Consequently, the final version of the methodology is more balanced and focuses on different types of reconstruction needs. But the problems of complexity and relativity have not yet been solved. TI Ukraine will monitor the experience of its application and the extent to which it will have an impact on the results of the assessment.

Blind prioritization

Another big issue with reconstruction is that there are actually no formalized requirements for the quality of projects. Prioritization takes place at the level of project indicators — the number of users, the type of object, etc., but not at the level of how well the project is designed, whether the cheapest way of implementation has been chosen, or whether there is a need for this project at all.

In practice, the project initiator decides:

  • whether it is necessary to analyze the changes that have occurred since the beginning of the full-scale war and adjust the need to new conditions (for example, it is better to build a school not on the site of the destroyed one but a few blocks away);
  • how to consider new security conditions when rebuilding old facilities;
  • whether it is worth rebuilding facilities that are beyond the standard period of operation and have no architectural value, or whether it is better to build new ones;
  • whether it is worth selecting the most optimal reconstruction option, considering its cost and effect on the population, or whether it is possible to select the most expensive one.

These and many other issues are left to the discretion of the communities, which have to determine what and how to rebuild. But we have already witnessed local authorities picking the most expensive and least effective option. For example, they restore old panel high-rise buildings at a cost exceeding the price of building new, modern housing.
In conditions of limited resources and enormous reconstruction needs, this can lead to most of the required projects not getting funding, and the funds will be used to finance other projects.

However, we hope to avoid this when the state defines clear and mandatory approaches to the formation of reconstruction projects based on a single strategy. 

So, what else needs to be done

The experience of the first year of distributing funding for reconstruction projects only emphasized that this should be done according to a single methodology. It is good that it was finally approved, but it should be mandatory. Part of the funding can really be allocated for urgent projects arising because of the war, for example, overcoming environmental disasters such as the destruction of the Kakhovka HPP dam. But most financial resources should be allocated according to clear rules.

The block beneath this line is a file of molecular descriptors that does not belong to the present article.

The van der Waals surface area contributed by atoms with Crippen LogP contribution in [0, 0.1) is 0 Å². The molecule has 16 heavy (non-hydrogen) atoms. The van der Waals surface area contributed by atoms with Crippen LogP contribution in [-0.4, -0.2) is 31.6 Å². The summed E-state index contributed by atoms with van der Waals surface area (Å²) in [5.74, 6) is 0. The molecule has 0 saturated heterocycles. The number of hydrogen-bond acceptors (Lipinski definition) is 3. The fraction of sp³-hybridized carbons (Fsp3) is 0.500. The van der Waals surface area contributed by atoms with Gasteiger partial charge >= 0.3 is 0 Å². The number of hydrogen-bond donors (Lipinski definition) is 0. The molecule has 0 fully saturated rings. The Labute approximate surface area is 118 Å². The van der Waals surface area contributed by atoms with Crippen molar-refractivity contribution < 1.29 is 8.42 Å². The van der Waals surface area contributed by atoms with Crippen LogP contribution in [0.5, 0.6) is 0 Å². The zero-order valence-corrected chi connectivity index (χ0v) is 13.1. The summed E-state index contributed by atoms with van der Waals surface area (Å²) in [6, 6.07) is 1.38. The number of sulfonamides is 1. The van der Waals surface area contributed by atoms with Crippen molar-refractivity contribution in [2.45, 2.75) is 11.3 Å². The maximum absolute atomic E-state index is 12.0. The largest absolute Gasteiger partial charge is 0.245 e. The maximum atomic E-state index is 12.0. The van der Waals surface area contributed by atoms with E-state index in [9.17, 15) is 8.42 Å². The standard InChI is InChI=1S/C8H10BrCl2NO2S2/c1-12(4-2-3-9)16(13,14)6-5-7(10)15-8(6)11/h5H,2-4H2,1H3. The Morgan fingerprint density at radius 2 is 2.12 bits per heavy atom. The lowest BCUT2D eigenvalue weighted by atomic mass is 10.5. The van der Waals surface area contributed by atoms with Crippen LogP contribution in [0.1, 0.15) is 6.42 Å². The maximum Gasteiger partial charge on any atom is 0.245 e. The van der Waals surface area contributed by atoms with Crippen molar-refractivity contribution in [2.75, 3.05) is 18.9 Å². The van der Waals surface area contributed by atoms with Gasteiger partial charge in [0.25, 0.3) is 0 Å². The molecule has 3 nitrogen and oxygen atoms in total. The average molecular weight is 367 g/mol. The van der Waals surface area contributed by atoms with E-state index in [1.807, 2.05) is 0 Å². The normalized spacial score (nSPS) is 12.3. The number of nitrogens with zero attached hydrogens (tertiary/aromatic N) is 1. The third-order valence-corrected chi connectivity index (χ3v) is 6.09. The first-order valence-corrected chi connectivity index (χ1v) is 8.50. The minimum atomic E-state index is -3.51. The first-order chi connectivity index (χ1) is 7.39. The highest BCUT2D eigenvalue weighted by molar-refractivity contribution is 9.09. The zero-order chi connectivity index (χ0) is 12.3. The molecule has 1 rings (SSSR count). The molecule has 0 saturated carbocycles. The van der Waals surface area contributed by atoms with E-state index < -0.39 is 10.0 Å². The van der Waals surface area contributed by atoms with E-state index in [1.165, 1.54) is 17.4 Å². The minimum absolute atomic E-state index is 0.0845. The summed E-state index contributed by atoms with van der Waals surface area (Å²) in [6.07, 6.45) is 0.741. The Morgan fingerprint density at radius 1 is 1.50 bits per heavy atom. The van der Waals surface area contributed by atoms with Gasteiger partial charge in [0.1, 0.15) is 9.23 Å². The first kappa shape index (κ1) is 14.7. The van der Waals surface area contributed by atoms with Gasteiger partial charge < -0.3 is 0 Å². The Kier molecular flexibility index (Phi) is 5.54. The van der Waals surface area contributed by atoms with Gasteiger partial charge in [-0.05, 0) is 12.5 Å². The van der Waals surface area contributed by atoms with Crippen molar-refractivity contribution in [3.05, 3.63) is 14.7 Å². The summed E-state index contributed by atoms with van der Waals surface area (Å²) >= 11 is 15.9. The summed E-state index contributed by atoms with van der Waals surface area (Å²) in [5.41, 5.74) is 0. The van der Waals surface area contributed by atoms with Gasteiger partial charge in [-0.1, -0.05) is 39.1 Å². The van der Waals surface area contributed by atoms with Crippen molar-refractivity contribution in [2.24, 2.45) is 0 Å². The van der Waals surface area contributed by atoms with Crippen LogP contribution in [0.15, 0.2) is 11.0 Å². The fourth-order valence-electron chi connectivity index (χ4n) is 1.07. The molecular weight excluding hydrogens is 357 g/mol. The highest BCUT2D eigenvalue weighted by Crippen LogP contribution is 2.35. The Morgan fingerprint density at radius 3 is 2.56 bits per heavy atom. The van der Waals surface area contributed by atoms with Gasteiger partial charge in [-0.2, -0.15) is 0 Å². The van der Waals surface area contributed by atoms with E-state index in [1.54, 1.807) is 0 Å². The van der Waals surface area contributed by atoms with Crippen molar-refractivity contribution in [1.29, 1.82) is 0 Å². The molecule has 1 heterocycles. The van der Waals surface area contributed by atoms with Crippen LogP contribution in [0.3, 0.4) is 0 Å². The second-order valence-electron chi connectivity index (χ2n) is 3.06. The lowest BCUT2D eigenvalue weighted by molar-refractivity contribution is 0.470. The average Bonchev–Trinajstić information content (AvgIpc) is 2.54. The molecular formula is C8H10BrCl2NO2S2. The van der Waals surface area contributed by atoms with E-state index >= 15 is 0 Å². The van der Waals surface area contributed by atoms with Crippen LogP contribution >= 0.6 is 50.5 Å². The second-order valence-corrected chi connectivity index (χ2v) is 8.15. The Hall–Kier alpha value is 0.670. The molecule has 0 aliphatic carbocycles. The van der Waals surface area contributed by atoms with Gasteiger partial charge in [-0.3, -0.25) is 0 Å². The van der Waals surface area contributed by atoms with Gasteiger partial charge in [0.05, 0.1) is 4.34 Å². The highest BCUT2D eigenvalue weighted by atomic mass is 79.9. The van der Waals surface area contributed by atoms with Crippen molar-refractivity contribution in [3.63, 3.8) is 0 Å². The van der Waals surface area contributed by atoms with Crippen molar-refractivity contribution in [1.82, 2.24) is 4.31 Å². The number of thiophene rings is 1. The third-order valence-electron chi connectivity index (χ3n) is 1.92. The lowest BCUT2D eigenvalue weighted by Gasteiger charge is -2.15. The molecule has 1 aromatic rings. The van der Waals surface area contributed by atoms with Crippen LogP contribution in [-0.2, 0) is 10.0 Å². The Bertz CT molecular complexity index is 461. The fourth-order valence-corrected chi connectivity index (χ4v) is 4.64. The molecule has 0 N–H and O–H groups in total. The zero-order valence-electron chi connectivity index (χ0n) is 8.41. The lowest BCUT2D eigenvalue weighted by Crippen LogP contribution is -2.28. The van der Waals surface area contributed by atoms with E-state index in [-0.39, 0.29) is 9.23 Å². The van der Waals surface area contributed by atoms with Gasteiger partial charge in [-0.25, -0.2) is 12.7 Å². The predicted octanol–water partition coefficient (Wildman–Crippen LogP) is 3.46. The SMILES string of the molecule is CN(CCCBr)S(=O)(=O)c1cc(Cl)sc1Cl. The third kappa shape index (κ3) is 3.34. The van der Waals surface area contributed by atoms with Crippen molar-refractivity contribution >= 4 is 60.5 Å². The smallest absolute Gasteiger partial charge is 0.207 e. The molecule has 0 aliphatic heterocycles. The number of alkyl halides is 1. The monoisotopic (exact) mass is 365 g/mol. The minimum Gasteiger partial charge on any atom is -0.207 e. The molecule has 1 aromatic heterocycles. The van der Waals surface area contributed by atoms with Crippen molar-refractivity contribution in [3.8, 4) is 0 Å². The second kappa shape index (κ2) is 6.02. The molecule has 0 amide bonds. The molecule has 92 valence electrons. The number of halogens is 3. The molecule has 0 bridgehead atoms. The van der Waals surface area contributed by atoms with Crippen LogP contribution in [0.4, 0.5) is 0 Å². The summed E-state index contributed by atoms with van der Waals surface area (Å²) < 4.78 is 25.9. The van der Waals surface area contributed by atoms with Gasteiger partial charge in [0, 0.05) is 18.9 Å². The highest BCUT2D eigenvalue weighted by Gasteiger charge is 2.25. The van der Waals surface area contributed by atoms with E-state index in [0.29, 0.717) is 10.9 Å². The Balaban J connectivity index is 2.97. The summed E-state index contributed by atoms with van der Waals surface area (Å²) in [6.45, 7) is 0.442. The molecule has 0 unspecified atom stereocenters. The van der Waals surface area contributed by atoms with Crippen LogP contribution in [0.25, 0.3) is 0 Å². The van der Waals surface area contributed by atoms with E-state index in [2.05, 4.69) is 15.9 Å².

In order for the best and most urgent projects to receive funding, it is necessary to:

  • approve a reconstruction strategy that will determine the approaches to restoration (which facilities are being restored primarily within the framework of rapid reconstruction and which facilities should not be restored before major reconstruction begins);
  • determine the requirements for the development of reconstruction projects, in particular, whether facilities older than 40–50 years need to be rebuilt, how to determine a more effective method of reconstruction (whether a facility needs restoring if the cost of building a new one is lower), and which steps should be taken to update the need and adjust the characteristics of the facility;
  • introduce monitoring of the quality and effectiveness of the proposed projects so that the prioritization and implementation of the quality requirements of the projects are not formal.

The publication was prepared with the support of USAID / UK aid project Transparency and Accountability in Public Administration and Services / TAPAS